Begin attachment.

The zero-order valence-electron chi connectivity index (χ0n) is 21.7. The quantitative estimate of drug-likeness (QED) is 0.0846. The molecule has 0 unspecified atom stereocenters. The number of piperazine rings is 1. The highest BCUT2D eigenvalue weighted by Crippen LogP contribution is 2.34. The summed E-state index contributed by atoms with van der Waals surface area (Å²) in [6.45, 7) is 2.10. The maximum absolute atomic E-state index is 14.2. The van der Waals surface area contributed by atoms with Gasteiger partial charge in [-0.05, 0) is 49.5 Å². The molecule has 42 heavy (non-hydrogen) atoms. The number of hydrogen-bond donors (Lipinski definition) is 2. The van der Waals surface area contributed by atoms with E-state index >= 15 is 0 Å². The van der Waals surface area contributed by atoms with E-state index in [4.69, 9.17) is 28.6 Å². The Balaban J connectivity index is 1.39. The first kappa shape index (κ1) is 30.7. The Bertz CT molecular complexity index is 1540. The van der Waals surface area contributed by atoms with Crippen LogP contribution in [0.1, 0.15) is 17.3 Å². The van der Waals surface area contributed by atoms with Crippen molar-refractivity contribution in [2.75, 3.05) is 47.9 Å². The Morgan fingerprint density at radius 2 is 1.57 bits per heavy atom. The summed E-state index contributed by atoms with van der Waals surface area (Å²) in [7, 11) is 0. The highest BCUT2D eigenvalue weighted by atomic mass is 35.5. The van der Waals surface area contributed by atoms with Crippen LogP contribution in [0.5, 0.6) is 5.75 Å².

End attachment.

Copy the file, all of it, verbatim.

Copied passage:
The zero-order valence-electron chi connectivity index (χ0n) is 21.7. The quantitative estimate of drug-likeness (QED) is 0.0846. The molecule has 0 unspecified atom stereocenters. The number of piperazine rings is 1. The highest BCUT2D eigenvalue weighted by Crippen LogP contribution is 2.34. The summed E-state index contributed by atoms with van der Waals surface area (Å²) in [6.45, 7) is 2.10. The maximum absolute atomic E-state index is 14.2. The van der Waals surface area contributed by atoms with Gasteiger partial charge in [-0.05, 0) is 49.5 Å². The molecule has 42 heavy (non-hydrogen) atoms. The number of hydrogen-bond donors (Lipinski definition) is 2. The van der Waals surface area contributed by atoms with E-state index >= 15 is 0 Å². The van der Waals surface area contributed by atoms with E-state index in [4.69, 9.17) is 28.6 Å². The Balaban J connectivity index is 1.39. The first kappa shape index (κ1) is 30.7. The Bertz CT molecular complexity index is 1540. The van der Waals surface area contributed by atoms with Crippen LogP contribution in [0.1, 0.15) is 17.3 Å². The van der Waals surface area contributed by atoms with Crippen molar-refractivity contribution in [2.75, 3.05) is 47.9 Å². The Morgan fingerprint density at radius 2 is 1.57 bits per heavy atom. The summed E-state index contributed by atoms with van der Waals surface area (Å²) in [7, 11) is 0. The highest BCUT2D eigenvalue weighted by atomic mass is 35.5. The van der Waals surface area contributed by atoms with Crippen LogP contribution in [0.5, 0.6) is 5.75 Å².